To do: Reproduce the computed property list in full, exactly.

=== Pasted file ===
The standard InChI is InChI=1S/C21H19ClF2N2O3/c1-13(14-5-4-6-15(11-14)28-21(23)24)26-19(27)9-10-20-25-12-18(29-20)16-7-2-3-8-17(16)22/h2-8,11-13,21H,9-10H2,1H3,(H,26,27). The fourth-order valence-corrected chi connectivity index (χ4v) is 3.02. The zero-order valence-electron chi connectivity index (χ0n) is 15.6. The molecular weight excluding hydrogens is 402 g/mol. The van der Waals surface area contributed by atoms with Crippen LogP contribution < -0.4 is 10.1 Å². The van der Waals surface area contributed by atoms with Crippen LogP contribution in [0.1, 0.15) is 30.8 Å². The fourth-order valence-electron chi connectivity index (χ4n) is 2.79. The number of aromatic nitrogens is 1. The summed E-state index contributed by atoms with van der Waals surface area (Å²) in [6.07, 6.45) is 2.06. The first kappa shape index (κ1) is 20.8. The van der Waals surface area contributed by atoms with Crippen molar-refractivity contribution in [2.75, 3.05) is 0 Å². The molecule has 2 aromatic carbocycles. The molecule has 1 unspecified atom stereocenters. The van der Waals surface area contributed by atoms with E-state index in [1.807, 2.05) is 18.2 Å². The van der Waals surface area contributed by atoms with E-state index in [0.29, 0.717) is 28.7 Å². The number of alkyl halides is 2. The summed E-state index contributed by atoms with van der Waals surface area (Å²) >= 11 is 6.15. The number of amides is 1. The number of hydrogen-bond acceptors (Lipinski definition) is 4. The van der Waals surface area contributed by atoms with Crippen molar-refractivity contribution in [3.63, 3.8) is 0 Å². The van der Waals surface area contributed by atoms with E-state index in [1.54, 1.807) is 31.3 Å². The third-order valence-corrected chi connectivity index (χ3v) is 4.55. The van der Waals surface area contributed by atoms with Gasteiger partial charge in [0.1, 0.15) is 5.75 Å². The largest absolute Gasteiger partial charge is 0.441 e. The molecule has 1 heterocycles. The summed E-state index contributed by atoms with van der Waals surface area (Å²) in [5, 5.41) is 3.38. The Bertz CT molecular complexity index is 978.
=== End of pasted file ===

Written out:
The standard InChI is InChI=1S/C21H19ClF2N2O3/c1-13(14-5-4-6-15(11-14)28-21(23)24)26-19(27)9-10-20-25-12-18(29-20)16-7-2-3-8-17(16)22/h2-8,11-13,21H,9-10H2,1H3,(H,26,27). The fourth-order valence-corrected chi connectivity index (χ4v) is 3.02. The zero-order valence-electron chi connectivity index (χ0n) is 15.6. The molecular weight excluding hydrogens is 402 g/mol. The van der Waals surface area contributed by atoms with Crippen LogP contribution < -0.4 is 10.1 Å². The van der Waals surface area contributed by atoms with Crippen LogP contribution in [0.1, 0.15) is 30.8 Å². The fourth-order valence-electron chi connectivity index (χ4n) is 2.79. The number of aromatic nitrogens is 1. The summed E-state index contributed by atoms with van der Waals surface area (Å²) in [6.07, 6.45) is 2.06. The first kappa shape index (κ1) is 20.8. The van der Waals surface area contributed by atoms with Crippen molar-refractivity contribution in [2.75, 3.05) is 0 Å². The molecule has 2 aromatic carbocycles. The molecule has 1 unspecified atom stereocenters. The van der Waals surface area contributed by atoms with E-state index in [1.807, 2.05) is 18.2 Å². The van der Waals surface area contributed by atoms with E-state index in [0.29, 0.717) is 28.7 Å². The number of alkyl halides is 2. The summed E-state index contributed by atoms with van der Waals surface area (Å²) >= 11 is 6.15. The number of amides is 1. The number of hydrogen-bond acceptors (Lipinski definition) is 4. The van der Waals surface area contributed by atoms with Crippen molar-refractivity contribution in [3.63, 3.8) is 0 Å². The van der Waals surface area contributed by atoms with E-state index in [1.54, 1.807) is 31.3 Å². The third-order valence-corrected chi connectivity index (χ3v) is 4.55. The van der Waals surface area contributed by atoms with Gasteiger partial charge in [0.1, 0.15) is 5.75 Å². The largest absolute Gasteiger partial charge is 0.441 e. The molecule has 1 heterocycles. The summed E-state index contributed by atoms with van der Waals surface area (Å²) in [5, 5.41) is 3.38. The Bertz CT molecular complexity index is 978.